Lotus preparing to introduce Type 131 mid-range model in 2021

Lotus knows it can’t keep manufacturing the Elise, the Exige, and the Evora indefinitely. It will reportedly begin the process of rejuvenating its range in 2021, when it launches a light, driver-friendly sports car named Type 131.

British magazine Auto Express learned the Type 131 — an internal designation that won’t reach production; Fiat already owns the 131 nameplate — will be deeply and unabashedly rooted in the company’s decades-long heritage. It will embrace Lotus founder Colin Chapman’s “simplify and add lightness” philosophy thanks in part to a new platform that should be modular enough to underpin other upcoming additions to the firm’s range. Coupe and roadster variants of the 131 will be offered, though only one body style might be available at launch.

Although Lotus is working on bringing the electric, limited-edition Evija to production, the Type 131 will eschew all forms of electrification in the name of lightness. Power will come exclusively from a gasoline-burning engine, though the report doesn’t specify whether it will have four or six cylinders. Our crystal ball tells us it will be a turbocharged and/or supercharged four-cylinder, because the engine will most likely come from Geely (which purchased a controlling stake in Lotus), and there isn’t a six-cylinder on its palette of engines.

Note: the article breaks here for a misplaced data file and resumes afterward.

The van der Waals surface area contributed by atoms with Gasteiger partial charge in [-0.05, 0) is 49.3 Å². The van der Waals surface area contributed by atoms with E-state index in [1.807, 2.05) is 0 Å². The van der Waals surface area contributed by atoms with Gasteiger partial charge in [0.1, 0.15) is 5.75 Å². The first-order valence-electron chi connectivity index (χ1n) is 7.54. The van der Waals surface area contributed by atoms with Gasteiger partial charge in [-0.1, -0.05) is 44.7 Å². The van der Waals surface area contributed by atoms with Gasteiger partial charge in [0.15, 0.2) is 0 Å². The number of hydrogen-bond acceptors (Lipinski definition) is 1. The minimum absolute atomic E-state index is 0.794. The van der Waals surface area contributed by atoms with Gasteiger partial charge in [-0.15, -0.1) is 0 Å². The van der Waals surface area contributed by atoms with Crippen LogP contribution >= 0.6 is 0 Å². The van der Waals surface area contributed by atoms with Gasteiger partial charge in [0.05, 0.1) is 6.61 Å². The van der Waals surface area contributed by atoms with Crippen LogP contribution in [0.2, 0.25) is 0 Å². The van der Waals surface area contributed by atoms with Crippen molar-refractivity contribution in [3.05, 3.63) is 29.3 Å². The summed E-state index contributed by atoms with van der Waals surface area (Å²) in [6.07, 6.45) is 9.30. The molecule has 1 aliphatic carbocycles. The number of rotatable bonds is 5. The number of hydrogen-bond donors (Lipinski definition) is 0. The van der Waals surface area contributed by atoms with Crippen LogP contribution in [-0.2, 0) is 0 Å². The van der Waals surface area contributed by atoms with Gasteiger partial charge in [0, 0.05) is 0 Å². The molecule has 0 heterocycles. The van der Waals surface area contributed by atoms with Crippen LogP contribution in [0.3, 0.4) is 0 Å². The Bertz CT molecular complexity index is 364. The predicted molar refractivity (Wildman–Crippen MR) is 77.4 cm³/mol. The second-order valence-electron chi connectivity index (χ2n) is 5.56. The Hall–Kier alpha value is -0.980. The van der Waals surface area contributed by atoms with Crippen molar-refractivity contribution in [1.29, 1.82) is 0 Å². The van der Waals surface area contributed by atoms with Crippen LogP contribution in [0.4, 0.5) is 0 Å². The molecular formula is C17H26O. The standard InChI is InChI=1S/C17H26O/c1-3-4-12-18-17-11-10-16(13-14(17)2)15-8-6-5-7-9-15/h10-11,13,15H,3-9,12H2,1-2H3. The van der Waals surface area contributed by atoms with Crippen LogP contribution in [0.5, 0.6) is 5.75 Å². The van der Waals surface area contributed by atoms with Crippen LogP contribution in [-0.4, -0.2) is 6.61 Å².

If the report is accurate, Lotus will share official information about the Type 131 in the coming months, and the model will make its debut in the second half of 2021. Interestingly, it will slot neatly between the Exige and the Evora (pictured) rather than replacing one or both. It’s too early to tell whether it will be sold in the United States, but every Lotus official Autoblog has spoken to in recent months has stressed America is an important market.

On the opposite side of the scale, Lotus is also developing its first SUV. The yet-unnamed model will be built on a platform sourced from within the Geely group (possibly Volvo’s CMA architecture), and it will be developed with an emphasis on performance. Enthusiasts will cry foul, but the soft-roader will become the best-selling Lotus.

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